Surely some of the grandest of God’s creation yet unspoiled by the hand of man! That was Alaska’s Inside Passage as we experienced it aboard and ashore from The Dawn Princess, sailing from picturesque Seattle, Washington on Saturday, August 26, 2006 and returning on Saturday, September 2. The cruise ship itself is a floating village 856 feet long, 13 stories high and home for a week to more than 2,000 passengers of all ages and stations in life hailing from six continents and islands of the seas.
Yet for all the cosmopolitan diversity, it was a small world still. One day we chatted with a young lady from Sara Faye’s home town of Franklin, Tennessee. Another day our lunch seating included a retired couple from Hamilton, Ontario, a Toronto suburb of 400,000 population, who just happened to be personal friends of my friend Clark Pinnock, longtime theology professor at McMaster Divinity College in that very city.
Sunday morning we attended a shipboard interdenominational Christian worship meeting at which I presided and gave a brief talk about God’s all-encompassing love from the story of Jonah, himself like us a seafaring cruiser. Also present were Dan and Rhea Pettus from North Carolina, and since Rhea was worship leader at their Baptist congregation back home she graciously played piano for us in the Vista Lounge-turned-church and led us in singing several hymns. This hour of fellowship and worship with 40-50 fellow-believers beginning our first morning at sea set the tone for the seven days of sightseeing in the land of glaciers and rain forests, salmon streams and icebergs, the habitat of eagles and whales and bears.
From Seattle we sailed 890 nautical miles to the island town of Juneau, Alaska, where the refreshing 54-degree temperature reminded us why August is a good month for Houstonians like us to take a vacation. In Juneau we also enjoyed spiritual refreshment in the company of local resident and gracEmail subscriber Michael Clemens who met us on the dock and kindly provided a delightful personal tour of Mendenhall Glacier and the city of Juneau itself.
Tuesday found us in Skagway, Alaska where we boarded the White Pass & Yukon Railroad to Fraser, B.C., crossing mountain peaks that dropped 3,000 feet into valleys far below. This was the path in 1898 of the Klondike-bound gold seekers, many of whom turned back or perished en route to their dreams. Returning to Skagway by bus, we stopped over at Liarsville, Alaska, so named because it was the base for journalists who covered the Gold Rush for newspapers elsewhere and who regularly embellished their stories or made them up altogether.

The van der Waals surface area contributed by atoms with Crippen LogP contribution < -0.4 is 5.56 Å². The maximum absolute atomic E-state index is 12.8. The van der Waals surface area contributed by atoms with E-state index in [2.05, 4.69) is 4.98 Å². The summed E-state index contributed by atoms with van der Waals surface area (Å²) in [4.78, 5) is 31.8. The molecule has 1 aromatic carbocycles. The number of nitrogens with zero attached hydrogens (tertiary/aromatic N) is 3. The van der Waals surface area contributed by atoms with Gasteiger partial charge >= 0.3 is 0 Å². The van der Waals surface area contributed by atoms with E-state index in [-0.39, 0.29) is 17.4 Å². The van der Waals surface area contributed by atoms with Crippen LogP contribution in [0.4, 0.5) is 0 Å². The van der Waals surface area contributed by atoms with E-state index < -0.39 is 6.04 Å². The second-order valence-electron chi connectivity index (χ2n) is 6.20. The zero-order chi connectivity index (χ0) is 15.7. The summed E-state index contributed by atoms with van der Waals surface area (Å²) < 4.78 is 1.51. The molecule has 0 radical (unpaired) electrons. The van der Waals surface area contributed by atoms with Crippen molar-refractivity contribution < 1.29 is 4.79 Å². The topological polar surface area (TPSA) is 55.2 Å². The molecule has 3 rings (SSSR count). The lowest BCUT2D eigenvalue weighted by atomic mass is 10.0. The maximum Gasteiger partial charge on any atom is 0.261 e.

On Wednesday morning we stood on the fore deck of the ship in 36-degree wind as we sailed up Tracy Arm, a fjord enclosed by sheer granite walls 7,000 feet high that guided us to the Sawyer Glacier, a mobile mountain of ice several miles long that over centuries cuts through solid rock as it advances and recedes in silent majesty.
At 4:15 a.m. on Thursday we entered the Tongass Narrows to dock two hours later in Ketchikan, Alaska. There we visited a First Peoples village and learned about the lore of the totem poles, traditional tribal records which missionaries mistakenly thought to be objects of worship. From Ketchikan we sailed 600 miles Thursday night and Friday to Victoria, B.C., arriving just in time for an evening tour by horse-drawn trolley through this provincial Canadian capital. As we slept Friday night we sailed back to Seattle, the splashing ocean water audible inside our 11th-floor stateroom with the balcony door slightly open.
Shipboard entertainment and amenities rivaled the most luxurious land vacations and included nightly musical shows, mental and physical games (I beat a talented teenager at ping-pong then smilingly told him I was 62 years old), five-course gourmet dinners (including lobster and Flaming Baked Alaska presented by a parade of about 40 chefs adorned in white uniforms and distinctive tall hats) and daily informational illustrated lectures by the renowned adventurer and naturalist Michael Modzelewski. Few Christians seem to manifest the admiration and respect for God’s creation expressed by this explorer, who has climbed Mount Kilimanjaro in Africa, charted the interior of a glacial crevasse and lived two years alone on an island in Alaska. We may all pray that this man of such reverence for God’s physical handiwork may also come to know the Maker as revealed in Jesus Christ.
This was our first cruise, one recommended to us by several of you, and we thank you for the recommendation. Truly it was a week we will long remember and fondly cherish.